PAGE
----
• I asked myself, “If I take fear out of the equation, what would I do?” I journaled about what I’d let go of if I subtracted fear and what I’d put in its place if I wasn’t so afraid.
  • I lived my life. I looked around to see if there were things I put off because I was focusing on someone else. I tend to justify, “Of course I can’t focus on my own life. Who wouldn’t be distracted during a time like this?” Living my life – writing a blog post, taking a daytrip, and signing up for a watercolor class – is the solution.
  • I intentionally put space between the thing I was trying to let go of and me. I pictured our son’s surgery and its outcome with God. I stopped talking about it. Stopped trying to figure it out. Stopped making phone calls and lists about it. Stopped researching it. Instead of acting frantic, I took walks and baths.

My description of letting go sounds near perfect, doesn’t it? Be glad you weren’t here for the fall out. There were tears and ugly words and phone calls anyway and too much talking even though I said I stopped. I tore out the page from my journal and shredded it. I jumped up every five minutes even though I called it sitting still.

Although I have a ways to go, I’m happy to have a “face” for letting go. Writing down what I practiced helps put action to the adage. I hope it helps you too.

In This Together,

P.S. To everyone praying for our son and the rest of our family, there aren’t enough grateful words to express how we feel right now. He’s come through surgery and he and his wife are staying overnight at the hospital. We’re headed to their home tomorrow. Thank you! xoxox

Arguing and Bargaining with God … again



“When you argue against Him, you are arguing against the very power that makes you able to argue at all: it is like cutting off the branch you are sitting on.” C.S. Lewis, Mere Christianity

Two weeks ago, I heard the word “cancer.” I wouldn’t be anymore wound up about it than if I had set out to find a cure singlehandedly. The diagnosis is not mine, but belongs to someone I care about a lot.


Ever since then, I’ve woken up more tired than I go to bed, and I go to bed exhausted. I ache all over. I’m either irritable or on the verge of tears. So, when I heard from God, “Let go,” I gave him a list of things I expected to happen first. You know, before I let go, you do X, Y, and Z.

This round with God brought to mind my final year of teaching, and I have to tell you, I didn’t handle quitting well, which doesn’t look good for letting go …

Except there was a happy ending.

Near the end of my career, teaching felt suffocating. I’d feel sick on Sunday nights and shake on Monday mornings when I’d try to put the key in the doorknob to unlock my classroom. I dreaded every faculty meeting and felt overwhelmed by every extra duty. I knew my resignation was overdue, but I wouldn’t quit.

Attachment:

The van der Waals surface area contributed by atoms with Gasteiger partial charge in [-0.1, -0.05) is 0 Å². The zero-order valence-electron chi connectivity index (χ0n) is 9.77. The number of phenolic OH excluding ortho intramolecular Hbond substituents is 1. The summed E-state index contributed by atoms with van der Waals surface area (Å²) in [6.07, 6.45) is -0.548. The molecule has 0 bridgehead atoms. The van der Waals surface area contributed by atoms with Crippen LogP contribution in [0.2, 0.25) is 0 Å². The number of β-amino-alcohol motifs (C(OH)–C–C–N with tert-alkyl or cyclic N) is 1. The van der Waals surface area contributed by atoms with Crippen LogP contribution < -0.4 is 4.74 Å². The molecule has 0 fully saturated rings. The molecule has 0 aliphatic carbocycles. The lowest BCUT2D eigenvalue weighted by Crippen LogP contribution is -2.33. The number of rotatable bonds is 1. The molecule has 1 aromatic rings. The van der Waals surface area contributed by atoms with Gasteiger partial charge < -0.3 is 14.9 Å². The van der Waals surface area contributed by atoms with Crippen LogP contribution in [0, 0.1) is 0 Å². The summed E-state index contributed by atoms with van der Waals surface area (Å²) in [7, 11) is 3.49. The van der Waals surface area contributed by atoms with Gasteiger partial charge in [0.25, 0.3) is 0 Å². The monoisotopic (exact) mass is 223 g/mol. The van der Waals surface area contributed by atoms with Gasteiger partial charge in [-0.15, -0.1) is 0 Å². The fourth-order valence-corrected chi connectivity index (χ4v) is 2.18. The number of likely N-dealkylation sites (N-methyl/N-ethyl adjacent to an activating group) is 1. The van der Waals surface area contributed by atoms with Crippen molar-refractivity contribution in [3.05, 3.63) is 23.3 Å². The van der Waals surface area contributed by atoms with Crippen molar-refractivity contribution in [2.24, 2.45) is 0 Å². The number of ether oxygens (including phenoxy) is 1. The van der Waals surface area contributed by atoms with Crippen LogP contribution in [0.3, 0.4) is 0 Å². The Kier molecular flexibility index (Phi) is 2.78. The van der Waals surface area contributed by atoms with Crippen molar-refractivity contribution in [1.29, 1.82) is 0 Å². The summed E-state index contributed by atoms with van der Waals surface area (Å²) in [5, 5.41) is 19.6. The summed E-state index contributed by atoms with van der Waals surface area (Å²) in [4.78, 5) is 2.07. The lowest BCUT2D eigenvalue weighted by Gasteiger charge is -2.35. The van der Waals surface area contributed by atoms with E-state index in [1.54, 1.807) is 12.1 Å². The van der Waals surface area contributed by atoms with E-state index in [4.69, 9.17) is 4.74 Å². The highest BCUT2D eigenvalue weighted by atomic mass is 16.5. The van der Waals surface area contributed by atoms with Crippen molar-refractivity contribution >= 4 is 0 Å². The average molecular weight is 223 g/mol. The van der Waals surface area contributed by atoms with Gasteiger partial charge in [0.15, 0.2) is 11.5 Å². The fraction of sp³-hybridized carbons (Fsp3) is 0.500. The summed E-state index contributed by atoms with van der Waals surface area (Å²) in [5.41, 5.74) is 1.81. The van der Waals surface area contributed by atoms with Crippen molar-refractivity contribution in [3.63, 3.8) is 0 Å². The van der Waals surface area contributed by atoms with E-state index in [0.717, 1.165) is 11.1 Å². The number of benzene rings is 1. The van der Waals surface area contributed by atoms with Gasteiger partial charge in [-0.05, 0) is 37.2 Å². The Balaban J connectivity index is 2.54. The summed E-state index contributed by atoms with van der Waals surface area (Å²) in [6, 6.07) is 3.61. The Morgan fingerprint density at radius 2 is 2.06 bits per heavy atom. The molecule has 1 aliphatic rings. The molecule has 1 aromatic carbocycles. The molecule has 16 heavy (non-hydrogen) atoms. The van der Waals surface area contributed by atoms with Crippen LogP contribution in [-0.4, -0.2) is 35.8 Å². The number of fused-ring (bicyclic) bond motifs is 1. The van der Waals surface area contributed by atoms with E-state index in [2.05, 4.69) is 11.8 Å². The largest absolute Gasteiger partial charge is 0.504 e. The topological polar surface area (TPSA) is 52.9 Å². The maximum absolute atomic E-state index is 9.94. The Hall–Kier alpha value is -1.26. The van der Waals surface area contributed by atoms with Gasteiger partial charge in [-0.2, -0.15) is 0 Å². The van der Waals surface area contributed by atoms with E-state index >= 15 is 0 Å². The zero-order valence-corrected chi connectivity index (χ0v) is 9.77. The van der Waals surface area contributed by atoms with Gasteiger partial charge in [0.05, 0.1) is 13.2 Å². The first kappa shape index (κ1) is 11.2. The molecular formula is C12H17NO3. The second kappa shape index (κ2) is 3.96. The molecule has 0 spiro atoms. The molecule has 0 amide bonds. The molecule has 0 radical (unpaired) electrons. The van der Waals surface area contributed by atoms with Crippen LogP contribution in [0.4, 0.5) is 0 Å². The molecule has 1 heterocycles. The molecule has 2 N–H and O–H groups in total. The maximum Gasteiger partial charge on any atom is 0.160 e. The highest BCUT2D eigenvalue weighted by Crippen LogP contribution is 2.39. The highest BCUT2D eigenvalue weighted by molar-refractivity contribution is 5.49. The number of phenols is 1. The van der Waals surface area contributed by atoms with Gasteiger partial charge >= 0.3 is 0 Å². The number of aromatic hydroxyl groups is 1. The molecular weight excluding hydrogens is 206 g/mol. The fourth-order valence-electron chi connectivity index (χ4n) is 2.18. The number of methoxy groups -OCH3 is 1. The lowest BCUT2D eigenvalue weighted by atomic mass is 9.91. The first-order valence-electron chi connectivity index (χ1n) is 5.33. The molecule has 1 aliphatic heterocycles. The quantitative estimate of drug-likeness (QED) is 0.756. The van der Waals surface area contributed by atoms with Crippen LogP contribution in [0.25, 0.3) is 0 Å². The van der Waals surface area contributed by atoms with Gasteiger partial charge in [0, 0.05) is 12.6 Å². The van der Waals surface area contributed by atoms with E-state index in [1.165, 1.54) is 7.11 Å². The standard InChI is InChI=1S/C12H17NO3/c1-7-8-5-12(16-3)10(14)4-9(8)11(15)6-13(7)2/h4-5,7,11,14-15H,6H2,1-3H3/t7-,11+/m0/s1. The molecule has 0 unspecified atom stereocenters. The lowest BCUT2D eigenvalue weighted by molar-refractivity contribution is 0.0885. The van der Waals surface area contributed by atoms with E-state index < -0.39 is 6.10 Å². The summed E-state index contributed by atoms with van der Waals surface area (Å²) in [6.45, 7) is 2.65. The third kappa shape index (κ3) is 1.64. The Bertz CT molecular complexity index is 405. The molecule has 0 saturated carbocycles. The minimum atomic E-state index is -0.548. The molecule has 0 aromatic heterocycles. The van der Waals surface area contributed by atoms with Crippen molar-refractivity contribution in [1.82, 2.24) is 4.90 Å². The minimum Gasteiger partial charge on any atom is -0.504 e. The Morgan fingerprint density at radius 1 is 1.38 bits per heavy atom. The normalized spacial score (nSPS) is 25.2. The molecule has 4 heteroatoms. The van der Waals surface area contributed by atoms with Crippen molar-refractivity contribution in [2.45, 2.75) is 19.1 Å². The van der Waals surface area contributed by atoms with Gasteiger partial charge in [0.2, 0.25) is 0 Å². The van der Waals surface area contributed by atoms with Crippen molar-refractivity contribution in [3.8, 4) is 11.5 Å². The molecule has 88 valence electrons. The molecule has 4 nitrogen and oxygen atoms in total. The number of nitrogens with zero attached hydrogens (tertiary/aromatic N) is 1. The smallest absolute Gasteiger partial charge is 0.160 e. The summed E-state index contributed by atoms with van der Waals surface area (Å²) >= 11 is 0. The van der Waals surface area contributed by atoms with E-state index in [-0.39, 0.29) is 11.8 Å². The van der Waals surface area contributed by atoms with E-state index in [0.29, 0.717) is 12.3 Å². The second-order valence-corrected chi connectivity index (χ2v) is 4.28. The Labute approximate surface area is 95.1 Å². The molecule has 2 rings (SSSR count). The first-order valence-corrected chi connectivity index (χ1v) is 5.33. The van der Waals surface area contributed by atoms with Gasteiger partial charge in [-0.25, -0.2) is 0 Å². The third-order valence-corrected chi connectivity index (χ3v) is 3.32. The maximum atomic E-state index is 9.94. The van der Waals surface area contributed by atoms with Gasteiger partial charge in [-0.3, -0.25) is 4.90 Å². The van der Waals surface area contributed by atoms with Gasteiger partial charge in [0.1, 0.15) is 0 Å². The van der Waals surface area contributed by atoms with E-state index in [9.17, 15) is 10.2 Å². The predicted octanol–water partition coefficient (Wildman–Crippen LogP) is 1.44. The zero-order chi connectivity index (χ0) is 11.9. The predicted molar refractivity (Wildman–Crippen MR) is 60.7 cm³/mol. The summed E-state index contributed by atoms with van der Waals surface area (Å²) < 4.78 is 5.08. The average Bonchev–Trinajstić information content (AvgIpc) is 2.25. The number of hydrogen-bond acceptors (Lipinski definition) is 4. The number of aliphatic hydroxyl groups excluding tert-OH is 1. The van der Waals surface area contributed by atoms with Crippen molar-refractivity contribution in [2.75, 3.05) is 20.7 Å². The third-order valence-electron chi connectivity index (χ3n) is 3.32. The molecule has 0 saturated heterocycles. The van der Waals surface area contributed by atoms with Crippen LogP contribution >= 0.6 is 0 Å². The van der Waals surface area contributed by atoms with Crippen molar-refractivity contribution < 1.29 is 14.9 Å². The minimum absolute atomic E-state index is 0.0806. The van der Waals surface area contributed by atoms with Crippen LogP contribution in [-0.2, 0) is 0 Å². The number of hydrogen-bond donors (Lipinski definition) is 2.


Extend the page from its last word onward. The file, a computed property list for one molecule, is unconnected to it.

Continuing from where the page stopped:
“Give me another job and I’ll quit teaching,” I prayed every single night.

“Quit teaching and I’ll give you another job,” said God every single time I prayed.

When I say I heard from God, I didn’t audibly hear His voice although I guess that could happen. I’m not hallucinating. I’m not making up this stuff. He talks to me (and to you) in all sorts of ways like through people and quotes and movies and an emotion, to name a few.

I didn’t hear God’s voice, but the night I sat in a spiritual meeting and heard a woman share about fighting with God and bargaining over quitting her job, I knew she was talking to me and I believed it was a message from Him. She argued with God for a year before she did it His way.

While I was convinced her lesson was mine too, instead of following what God suggested, which was to quit, I waited just like the woman waited. I didn’t quit my job for an entire year even though I was miserable and wanted to bolt.

A couple of months after I finally left teaching, God did what He promised. He presented me with an extraordinary opportunity – a position I hadn’t applied for and at a place to which I’d never turned in an application. Plus, the job fit me to a T with work in the field instead of being stuck in one place and a flexible schedule. I supervised interns who were practice teaching. Other than writing, supervising for the university has been my longest running and most fulfilling labor of love.


So, when I heard “let go,” which sounds akin to “quit,” I researched the diagnosis and bargained with God for the kind of healing I wanted to happen.

I made a list of things I needed to discuss with my loved one, the patient, and argued with God about why He wasn’t making communication easier.

I spent hours overthinking and analyzing and trying to be a fortune teller. At least, I think that’s what I was bargaining for since I seem to think God should let me in on the future.

How’s that for letting go? I tell you, I’m not good at this stuff.


A friend (who has no idea what’s happening here) sent a quote that is now written on a card and sitting on my desk. She wrote, “Stop chasing the healing. Much happens in the fallow moment.”

I’m not sure, but I think it means “let go.” I needed it to mean let go.

Later in the evening, I heard from God, “Read September 25th.” The page is from an inspirational book I haven’t opened in a year. Here’s its essence: